For purposes of illustration and explanation only, various embodiments of the present invention are described herein in the context of wireless communication terminals (“wireless terminals”) that are configured to carry out cellular communications (e.g., cellular voice and/or data communications). It will be understood, however, that the present invention is not limited to such embodiments and may be embodied generally in any wireless terminal that includes a RF antenna that while transmitting may cause interference, such as bumble-bee noise, in a microphone signal.

FIG. 1 is a side view of components that can be included within a wireless terminal 100, and which illustrates a combined antenna and microphone module 110 (within the dashed box) in accordance with some embodiments of the present invention. Referring to FIG. 1, the wireless terminal 100 includes a printed circuit board 120 that interconnects and provides structural support for various components of the wireless terminal 100. The wireless terminal 100 can include opposing first and second primary surfaces, which may descriptively be termed front and back sides. In the exemplary embodiment, a speaker 122, a display 124, and a keypad 126 are connected to the front side of the printed circuit board 120. A battery 128, a general controller 130, a communication controller 132, a transceiver 134, and the combined antenna and microphone module 110 are attached to the back side of the printed circuit board 120. It is to be understood that the relative size/thickness of the illustrated components may be exaggerated for ease of illustration and description.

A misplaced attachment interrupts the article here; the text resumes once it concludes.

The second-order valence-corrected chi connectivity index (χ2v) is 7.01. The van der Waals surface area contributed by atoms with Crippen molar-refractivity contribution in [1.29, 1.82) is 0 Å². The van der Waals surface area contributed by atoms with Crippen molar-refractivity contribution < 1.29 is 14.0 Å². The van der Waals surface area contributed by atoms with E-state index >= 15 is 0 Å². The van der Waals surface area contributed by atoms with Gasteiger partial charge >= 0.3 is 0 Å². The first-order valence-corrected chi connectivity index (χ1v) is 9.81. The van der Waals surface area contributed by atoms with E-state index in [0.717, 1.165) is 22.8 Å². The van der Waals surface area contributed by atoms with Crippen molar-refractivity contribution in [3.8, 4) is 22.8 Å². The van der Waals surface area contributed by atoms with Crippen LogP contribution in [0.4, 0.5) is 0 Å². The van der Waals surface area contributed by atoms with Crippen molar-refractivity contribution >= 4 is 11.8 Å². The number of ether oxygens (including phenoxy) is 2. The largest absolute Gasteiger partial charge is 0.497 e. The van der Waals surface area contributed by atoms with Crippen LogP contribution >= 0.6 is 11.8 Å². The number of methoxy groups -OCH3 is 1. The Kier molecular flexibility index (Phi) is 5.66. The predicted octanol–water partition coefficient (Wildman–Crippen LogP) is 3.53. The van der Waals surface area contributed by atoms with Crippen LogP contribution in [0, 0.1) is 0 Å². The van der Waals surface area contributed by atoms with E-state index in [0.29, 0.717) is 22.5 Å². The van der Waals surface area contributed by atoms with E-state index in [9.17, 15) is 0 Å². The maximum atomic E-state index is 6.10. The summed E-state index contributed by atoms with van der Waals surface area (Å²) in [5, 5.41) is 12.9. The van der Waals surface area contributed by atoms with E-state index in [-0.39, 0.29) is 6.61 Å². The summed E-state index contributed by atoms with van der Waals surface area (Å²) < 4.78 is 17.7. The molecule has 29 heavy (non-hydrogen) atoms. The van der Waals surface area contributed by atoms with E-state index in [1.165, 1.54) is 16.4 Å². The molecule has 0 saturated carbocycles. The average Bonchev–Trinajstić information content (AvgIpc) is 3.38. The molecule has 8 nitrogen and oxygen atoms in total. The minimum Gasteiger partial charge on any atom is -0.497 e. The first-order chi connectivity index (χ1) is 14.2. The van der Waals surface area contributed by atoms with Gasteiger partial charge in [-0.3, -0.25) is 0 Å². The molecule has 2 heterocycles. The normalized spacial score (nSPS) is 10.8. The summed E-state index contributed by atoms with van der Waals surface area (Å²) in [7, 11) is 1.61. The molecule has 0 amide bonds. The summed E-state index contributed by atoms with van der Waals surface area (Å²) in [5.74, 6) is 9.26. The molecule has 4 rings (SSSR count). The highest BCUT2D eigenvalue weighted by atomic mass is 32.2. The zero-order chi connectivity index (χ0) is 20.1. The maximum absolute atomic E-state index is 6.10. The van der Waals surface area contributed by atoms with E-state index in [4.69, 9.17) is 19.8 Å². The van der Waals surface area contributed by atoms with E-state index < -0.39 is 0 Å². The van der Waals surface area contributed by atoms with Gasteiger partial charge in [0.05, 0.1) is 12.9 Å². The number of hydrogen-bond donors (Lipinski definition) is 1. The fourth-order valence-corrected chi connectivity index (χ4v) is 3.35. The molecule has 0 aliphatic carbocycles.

The combined antenna and microphone module 110 includes a microphone 112 and an antenna 114 that are attached to the same side of a unitary circuit board 116. As used herein, the term “unitary circuit board” refers to a single unit circuit board shared by the components attached thereto. The antenna 114 typically includes a conductive radiating plane 117 that is spaced apart from a conductive ground plane 118. The conductive ground plane 118 can be defined as a conductive pattern printed or otherwise defined on the circuit board 116.

As illustrated, the combined antenna and microphone module 110 can be positioned along a bottom portion of the wireless terminal 100, which may allow more optimal placement of the other components attached to the print circuit board 120 so as to enable development of a more highly integrated and compact size wireless terminal 100. For example, by positioning the combined antenna and microphone module 110 along a bottom portion of the wireless terminal 100 opposite to the keypad 126, the thickness and/or length of the wireless terminal 100 may be reduced relative to if the antenna 14 were more distantly spaced apart from the microphone 112 (e.g., opposite the speaker 122). An aperture opening/acoustic channel 136 may be defined through a portion of the keypad 126, the printed circuit board 120, and the circuit board 116 and configured to guide incident sound from a front surface of the wireless terminal 100 to the microphone 112.